The district judge, relying on the presumption of regularity of selective service proceedings and on the testimony at trial, made specific findings of fact. The judge concluded that Roberts was charged with receiving the notice and statement under 32 C.F.R. 1641.3.3
A. Notice of Right to Personal Appearance and Appeal
Roberts was classified I-A for the third time on April 30, 1969. On May 1 the Board mailed his notice of classification (SSS Form 110) and notice of Right to a Personal Appearance and Appeal (SSS Form 217) to the Village Green address in Kokomo.
Roberts claims that he never received the notice, since at the time of the mailing he was living at the "3059 Hammond" address.
We agree with the district judge's conclusion that Roberts was charged with receiving the notice. The mail was never returned to the Board as undeliverable. And the record shows that Roberts did receive other mail sent to the same Kokomo address. Roberts received both a May 1 notice of classification (SSS Form 110) (i. e., new draft card) and a May 6 Order to Report for a Physical Examination (SSS Form 223).
Furthermore, assuming arguendo that Roberts did not in fact receive the Notice of Right to a Personal Appearance and Appeal (SSS Form 217), we can see no prejudice to him. He admitted that after his final reclassification from III-A to I-A he received a new draft card dated May 1 which expressly informed him of his right to a personal appearance and appeal. We therefore see no merit in Roberts' claim that he was denied due process by an erroneous mailing of the notice of right to a personal appearance and appeal.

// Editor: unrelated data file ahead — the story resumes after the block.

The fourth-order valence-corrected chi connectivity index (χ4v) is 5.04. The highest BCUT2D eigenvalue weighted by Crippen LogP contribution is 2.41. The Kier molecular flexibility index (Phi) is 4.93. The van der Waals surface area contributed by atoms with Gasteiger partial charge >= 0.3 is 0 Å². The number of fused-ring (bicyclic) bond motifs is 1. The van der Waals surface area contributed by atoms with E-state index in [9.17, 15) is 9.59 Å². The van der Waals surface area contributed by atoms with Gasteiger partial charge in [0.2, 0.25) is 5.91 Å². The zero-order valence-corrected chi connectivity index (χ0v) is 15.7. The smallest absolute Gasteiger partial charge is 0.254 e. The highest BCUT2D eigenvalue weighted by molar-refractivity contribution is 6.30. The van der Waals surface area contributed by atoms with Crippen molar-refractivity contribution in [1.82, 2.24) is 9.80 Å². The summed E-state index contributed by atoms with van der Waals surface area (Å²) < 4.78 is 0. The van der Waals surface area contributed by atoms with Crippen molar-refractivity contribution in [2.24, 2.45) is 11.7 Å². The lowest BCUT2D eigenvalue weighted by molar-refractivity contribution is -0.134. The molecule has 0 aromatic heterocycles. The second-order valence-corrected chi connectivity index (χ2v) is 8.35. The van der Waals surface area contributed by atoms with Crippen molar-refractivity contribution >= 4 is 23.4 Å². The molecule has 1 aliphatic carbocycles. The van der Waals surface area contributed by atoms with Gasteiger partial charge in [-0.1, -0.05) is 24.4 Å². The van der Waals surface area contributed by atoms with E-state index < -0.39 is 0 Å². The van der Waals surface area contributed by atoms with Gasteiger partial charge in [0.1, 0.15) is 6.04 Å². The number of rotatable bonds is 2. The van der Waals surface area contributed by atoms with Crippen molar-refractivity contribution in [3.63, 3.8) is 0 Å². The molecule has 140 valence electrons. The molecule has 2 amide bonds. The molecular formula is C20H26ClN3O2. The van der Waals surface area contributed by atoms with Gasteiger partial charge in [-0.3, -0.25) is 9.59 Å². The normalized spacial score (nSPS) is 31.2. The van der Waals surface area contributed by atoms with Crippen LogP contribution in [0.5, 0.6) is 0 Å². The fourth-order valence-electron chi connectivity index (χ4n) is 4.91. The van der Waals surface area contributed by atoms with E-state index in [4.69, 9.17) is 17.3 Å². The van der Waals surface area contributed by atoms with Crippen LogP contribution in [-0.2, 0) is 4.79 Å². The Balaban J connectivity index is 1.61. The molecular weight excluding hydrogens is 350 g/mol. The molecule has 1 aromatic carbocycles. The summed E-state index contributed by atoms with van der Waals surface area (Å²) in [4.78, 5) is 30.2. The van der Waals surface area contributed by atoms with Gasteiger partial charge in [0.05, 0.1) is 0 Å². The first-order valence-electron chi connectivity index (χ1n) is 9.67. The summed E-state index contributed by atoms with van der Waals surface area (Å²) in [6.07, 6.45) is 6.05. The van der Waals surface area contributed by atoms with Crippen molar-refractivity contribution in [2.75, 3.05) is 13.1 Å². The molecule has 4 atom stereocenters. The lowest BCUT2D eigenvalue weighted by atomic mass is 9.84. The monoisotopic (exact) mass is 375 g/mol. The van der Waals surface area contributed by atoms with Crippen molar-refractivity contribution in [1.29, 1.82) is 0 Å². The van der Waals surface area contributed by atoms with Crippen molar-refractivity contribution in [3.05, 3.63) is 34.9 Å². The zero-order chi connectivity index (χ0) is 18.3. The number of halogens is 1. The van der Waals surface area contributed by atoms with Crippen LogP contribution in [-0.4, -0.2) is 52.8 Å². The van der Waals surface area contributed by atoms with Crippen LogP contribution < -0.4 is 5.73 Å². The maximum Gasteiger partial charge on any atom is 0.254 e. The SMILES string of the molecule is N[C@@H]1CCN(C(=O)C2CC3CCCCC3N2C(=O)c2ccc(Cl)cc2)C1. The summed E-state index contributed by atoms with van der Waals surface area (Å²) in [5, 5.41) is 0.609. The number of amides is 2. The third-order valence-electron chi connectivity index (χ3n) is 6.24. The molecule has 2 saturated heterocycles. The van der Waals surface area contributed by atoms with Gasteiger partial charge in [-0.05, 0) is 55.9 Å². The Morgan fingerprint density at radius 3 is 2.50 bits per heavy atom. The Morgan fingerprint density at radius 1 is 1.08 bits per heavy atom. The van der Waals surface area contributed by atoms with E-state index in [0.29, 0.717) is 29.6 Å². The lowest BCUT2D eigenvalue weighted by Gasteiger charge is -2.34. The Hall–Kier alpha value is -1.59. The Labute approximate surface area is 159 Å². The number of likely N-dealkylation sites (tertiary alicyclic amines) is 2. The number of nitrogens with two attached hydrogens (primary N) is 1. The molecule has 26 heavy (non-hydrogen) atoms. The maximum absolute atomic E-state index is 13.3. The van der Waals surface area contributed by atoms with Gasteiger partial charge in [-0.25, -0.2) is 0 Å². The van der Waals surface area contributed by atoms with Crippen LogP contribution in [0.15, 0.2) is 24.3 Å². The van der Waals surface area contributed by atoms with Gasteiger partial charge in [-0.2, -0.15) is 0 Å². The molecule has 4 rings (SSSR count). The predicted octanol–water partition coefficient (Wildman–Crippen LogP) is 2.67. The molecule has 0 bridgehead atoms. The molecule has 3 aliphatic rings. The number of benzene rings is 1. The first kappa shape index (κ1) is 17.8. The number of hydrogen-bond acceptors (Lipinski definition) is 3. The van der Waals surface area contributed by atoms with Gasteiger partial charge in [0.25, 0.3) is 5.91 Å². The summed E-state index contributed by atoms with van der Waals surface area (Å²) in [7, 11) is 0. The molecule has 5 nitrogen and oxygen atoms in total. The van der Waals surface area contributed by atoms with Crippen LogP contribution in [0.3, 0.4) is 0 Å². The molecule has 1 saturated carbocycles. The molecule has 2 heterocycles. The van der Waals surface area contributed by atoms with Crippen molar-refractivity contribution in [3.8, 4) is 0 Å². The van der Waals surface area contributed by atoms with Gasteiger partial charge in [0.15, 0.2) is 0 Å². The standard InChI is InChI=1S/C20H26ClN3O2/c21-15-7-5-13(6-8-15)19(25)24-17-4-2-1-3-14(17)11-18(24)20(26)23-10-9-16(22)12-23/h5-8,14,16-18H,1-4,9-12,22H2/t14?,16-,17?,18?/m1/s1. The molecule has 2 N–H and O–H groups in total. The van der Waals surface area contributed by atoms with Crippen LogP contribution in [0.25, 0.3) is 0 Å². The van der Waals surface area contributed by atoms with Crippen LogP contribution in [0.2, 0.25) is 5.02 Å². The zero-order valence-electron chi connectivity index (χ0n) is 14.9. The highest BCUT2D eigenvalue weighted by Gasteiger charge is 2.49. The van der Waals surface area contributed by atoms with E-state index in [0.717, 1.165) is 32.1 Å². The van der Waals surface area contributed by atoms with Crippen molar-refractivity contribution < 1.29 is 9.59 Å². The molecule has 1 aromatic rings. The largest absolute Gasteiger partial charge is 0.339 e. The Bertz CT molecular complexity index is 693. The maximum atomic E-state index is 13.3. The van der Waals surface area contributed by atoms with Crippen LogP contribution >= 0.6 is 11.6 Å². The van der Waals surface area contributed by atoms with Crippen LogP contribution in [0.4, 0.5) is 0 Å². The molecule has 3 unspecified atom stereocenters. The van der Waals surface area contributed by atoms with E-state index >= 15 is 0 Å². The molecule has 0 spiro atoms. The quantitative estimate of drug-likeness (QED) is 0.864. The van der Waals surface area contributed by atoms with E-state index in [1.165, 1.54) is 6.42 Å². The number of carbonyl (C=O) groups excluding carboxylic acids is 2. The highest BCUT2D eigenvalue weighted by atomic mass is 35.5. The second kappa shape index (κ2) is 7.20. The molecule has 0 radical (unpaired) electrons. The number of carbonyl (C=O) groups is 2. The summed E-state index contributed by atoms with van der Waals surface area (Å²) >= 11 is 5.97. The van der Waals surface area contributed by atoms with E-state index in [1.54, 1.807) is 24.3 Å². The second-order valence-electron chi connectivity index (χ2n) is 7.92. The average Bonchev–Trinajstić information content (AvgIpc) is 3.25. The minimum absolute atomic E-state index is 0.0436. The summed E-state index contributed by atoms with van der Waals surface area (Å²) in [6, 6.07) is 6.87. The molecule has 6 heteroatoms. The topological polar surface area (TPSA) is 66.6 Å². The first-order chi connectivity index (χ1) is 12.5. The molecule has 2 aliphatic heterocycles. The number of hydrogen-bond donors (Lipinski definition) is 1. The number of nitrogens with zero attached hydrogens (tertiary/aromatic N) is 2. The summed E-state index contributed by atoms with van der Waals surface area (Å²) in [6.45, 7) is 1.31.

B. Statement of Physical Acceptability
On August 11, 1969 Roberts notified his Local Board in Kokomo of a change of address to 5022 East Jackson, Elkhart. On August 12, 1969 he took a delayed preinduction physical examination through the Goshen Local Board.4 On August 26, 1969 the Kokomo Board received the statement of Roberts' physical acceptability (DD Form 62) from the Goshen Board and sent a copy to him that same day. The form itself showed his Kokomo address rather than the newly reported Elkhart address.